Sit, Stay, Survey: Dogs Trust is calling on dog lovers to have their say in the National Dog Survey

What is the nation's favourite breed? Where do you like to walk your dog? What dog welfare issues matter most to you? And does your dog show any problem behaviours?


Dogs Trust is calling on dog lovers to take part in the country's largest dog census, the National Dog Survey. With more than a third of all UK homes now shared with at least one dog, the nation's largest dog welfare charity wants to hear from owners on everything from the most common canine behaviour traits, day to day habits, your family's relationship with your four-legged friend, and much more.

Running until June 14th, Dogs Trust's National Dog Survey can be completed online at

The results of the National Dogs Survey 2024 will be used by Dogs Trust to help shape the services and support offered by the charity to the nation's dog owners. In 2023, in direct response to insight gained from the National Dog Survey, the charity launched its Behaviour Support Line, offering owners free expert advice and guidance. Meanwhile, Dogs Trust has also launched pet food banks in many of its 21 rehoming centres, and in some of its charity shops, to support owners struggling with the cost of living.

Last year, 244,478 owners completed the survey, providing insights on 348,533 dogs. Some of the findings include:

  • Almost 11% of all dogs owned in the UK are crossbreeds, with Labradors the number one pedigree in the UK, followed by Cocker Spaniels.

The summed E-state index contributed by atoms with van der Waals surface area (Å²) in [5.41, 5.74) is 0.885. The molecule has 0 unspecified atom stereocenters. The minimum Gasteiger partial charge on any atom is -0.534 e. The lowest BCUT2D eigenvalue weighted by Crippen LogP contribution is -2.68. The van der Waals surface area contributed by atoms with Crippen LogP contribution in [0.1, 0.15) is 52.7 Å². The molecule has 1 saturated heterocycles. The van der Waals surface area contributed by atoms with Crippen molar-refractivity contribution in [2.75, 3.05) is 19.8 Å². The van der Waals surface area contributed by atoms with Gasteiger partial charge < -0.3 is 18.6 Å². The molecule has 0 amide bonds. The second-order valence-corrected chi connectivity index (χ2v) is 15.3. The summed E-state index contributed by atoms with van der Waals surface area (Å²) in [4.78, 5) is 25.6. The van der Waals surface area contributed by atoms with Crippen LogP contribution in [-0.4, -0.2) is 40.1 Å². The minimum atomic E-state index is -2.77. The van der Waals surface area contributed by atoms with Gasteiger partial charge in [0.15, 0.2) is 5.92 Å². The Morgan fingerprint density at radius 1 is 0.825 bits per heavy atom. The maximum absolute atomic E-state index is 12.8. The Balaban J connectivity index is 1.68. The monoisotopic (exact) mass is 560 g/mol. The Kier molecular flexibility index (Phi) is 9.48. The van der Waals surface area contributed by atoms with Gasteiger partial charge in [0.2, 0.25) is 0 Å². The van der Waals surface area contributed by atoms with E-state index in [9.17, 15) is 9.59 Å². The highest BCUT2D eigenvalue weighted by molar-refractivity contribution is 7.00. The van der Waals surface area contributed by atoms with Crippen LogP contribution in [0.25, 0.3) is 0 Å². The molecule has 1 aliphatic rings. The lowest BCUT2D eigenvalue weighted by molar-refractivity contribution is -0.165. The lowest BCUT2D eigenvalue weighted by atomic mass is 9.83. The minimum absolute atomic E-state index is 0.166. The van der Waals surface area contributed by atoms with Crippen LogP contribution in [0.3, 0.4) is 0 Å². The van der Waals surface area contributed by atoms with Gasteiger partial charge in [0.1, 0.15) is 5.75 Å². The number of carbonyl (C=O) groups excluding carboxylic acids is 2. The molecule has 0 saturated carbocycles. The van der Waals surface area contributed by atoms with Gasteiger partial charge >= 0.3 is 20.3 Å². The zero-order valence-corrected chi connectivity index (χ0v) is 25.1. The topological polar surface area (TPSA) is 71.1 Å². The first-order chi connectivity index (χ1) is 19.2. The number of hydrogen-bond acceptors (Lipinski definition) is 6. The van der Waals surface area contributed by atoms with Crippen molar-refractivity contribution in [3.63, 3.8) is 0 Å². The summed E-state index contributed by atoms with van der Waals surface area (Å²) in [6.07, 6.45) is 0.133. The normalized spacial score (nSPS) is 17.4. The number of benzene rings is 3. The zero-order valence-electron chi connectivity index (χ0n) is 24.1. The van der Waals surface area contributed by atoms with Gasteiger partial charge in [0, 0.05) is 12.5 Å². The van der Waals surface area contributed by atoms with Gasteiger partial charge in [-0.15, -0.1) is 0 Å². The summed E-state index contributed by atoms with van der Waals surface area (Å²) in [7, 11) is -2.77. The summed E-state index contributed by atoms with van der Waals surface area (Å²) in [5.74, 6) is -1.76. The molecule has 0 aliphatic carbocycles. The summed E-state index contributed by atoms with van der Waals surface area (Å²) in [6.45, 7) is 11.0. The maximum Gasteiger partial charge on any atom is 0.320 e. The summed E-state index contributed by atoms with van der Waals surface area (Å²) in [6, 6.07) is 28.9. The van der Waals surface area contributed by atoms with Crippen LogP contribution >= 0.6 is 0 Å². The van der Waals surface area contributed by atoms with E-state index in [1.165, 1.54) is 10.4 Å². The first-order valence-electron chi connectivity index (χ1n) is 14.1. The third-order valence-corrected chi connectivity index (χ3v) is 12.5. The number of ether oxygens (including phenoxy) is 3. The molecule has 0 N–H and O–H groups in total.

• Although still not in the top ten most popular breeds, Miniature Smooth Haired Dachshunds have seen a massive 85% rise in popularity in recent years.
  • 7% of the UK's dogs now regularly go to work with their owners. Meanwhile, of those who would like to take their dogs to work, 81% told Dogs Trust that their workplace doesn't allow dogs.
  • Over two thirds of UK dog owners have taken their dog on a UK holiday with them.
  • Poppy and Alfie are the number one choice when it comes to names of dogs, followed by Bella and Charlie.

The results of last year's survey also confirmed the much-reported pandemic puppy boom, with a significant rise in the number of one and two year old dogs compared to the years prior to the Covid pandemic.


Owen Sharp, Chief Executive of Dogs Trust, says:

"The National Dog Survey is the largest dog census in the UK, and around a quarter of a million owners responded last year. But, with over a third of UK households now owning a dog, we want to hear from even more this year so we can gain as many insights as possible about dog ownership in the UK, helping us to shape our support for dog owners and improve dog welfare.   

 "Dogs Trust has been around for over 130 years and in that time so much has changed when it comes to dog ownership. The insights gained from this year's survey will ensure Dogs Trust can continue to adapt the way we support dogs and their owners, helping them to live the best lives possible together." 

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